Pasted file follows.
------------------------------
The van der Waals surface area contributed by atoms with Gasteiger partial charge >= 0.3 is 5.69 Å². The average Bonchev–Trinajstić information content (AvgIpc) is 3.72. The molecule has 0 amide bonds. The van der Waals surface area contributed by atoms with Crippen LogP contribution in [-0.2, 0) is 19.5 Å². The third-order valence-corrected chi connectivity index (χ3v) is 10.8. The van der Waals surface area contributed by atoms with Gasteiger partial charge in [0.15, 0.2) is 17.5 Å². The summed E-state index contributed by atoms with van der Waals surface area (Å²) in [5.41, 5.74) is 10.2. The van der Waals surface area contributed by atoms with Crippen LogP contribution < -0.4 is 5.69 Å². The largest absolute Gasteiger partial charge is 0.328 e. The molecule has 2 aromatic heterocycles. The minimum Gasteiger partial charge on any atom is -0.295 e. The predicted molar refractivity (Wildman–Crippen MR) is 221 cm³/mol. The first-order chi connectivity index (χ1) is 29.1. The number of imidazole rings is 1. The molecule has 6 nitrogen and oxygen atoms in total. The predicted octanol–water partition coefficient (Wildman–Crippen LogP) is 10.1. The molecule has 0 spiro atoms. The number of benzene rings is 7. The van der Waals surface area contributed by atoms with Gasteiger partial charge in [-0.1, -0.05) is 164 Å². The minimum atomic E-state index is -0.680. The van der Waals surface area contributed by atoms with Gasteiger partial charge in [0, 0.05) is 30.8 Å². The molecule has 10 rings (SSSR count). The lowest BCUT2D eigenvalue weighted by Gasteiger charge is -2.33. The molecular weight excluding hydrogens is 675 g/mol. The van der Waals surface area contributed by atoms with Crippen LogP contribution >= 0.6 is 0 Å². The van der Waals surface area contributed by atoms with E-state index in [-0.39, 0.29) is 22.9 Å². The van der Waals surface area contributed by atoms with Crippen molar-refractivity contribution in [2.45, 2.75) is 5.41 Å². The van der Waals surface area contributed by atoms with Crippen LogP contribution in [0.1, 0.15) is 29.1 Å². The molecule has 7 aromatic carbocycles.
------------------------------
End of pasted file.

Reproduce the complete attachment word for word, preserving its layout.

The van der Waals surface area contributed by atoms with Gasteiger partial charge >= 0.3 is 5.69 Å². The average Bonchev–Trinajstić information content (AvgIpc) is 3.72. The molecule has 0 amide bonds. The van der Waals surface area contributed by atoms with Crippen LogP contribution in [-0.2, 0) is 19.5 Å². The third-order valence-corrected chi connectivity index (χ3v) is 10.8. The van der Waals surface area contributed by atoms with Gasteiger partial charge in [0.15, 0.2) is 17.5 Å². The summed E-state index contributed by atoms with van der Waals surface area (Å²) in [5.41, 5.74) is 10.2. The van der Waals surface area contributed by atoms with Crippen LogP contribution < -0.4 is 5.69 Å². The largest absolute Gasteiger partial charge is 0.328 e. The molecule has 2 aromatic heterocycles. The minimum Gasteiger partial charge on any atom is -0.295 e. The predicted molar refractivity (Wildman–Crippen MR) is 221 cm³/mol. The first-order chi connectivity index (χ1) is 29.1. The number of imidazole rings is 1. The molecule has 6 nitrogen and oxygen atoms in total. The predicted octanol–water partition coefficient (Wildman–Crippen LogP) is 10.1. The molecule has 0 spiro atoms. The number of benzene rings is 7. The van der Waals surface area contributed by atoms with Gasteiger partial charge in [-0.1, -0.05) is 164 Å². The minimum atomic E-state index is -0.680. The van der Waals surface area contributed by atoms with Gasteiger partial charge in [0, 0.05) is 30.8 Å². The molecule has 10 rings (SSSR count). The lowest BCUT2D eigenvalue weighted by Gasteiger charge is -2.33. The molecular weight excluding hydrogens is 675 g/mol. The van der Waals surface area contributed by atoms with Crippen LogP contribution >= 0.6 is 0 Å². The van der Waals surface area contributed by atoms with E-state index in [-0.39, 0.29) is 22.9 Å². The van der Waals surface area contributed by atoms with Crippen molar-refractivity contribution in [2.45, 2.75) is 5.41 Å². The van der Waals surface area contributed by atoms with Crippen LogP contribution in [0.1, 0.15) is 29.1 Å². The molecule has 7 aromatic carbocycles.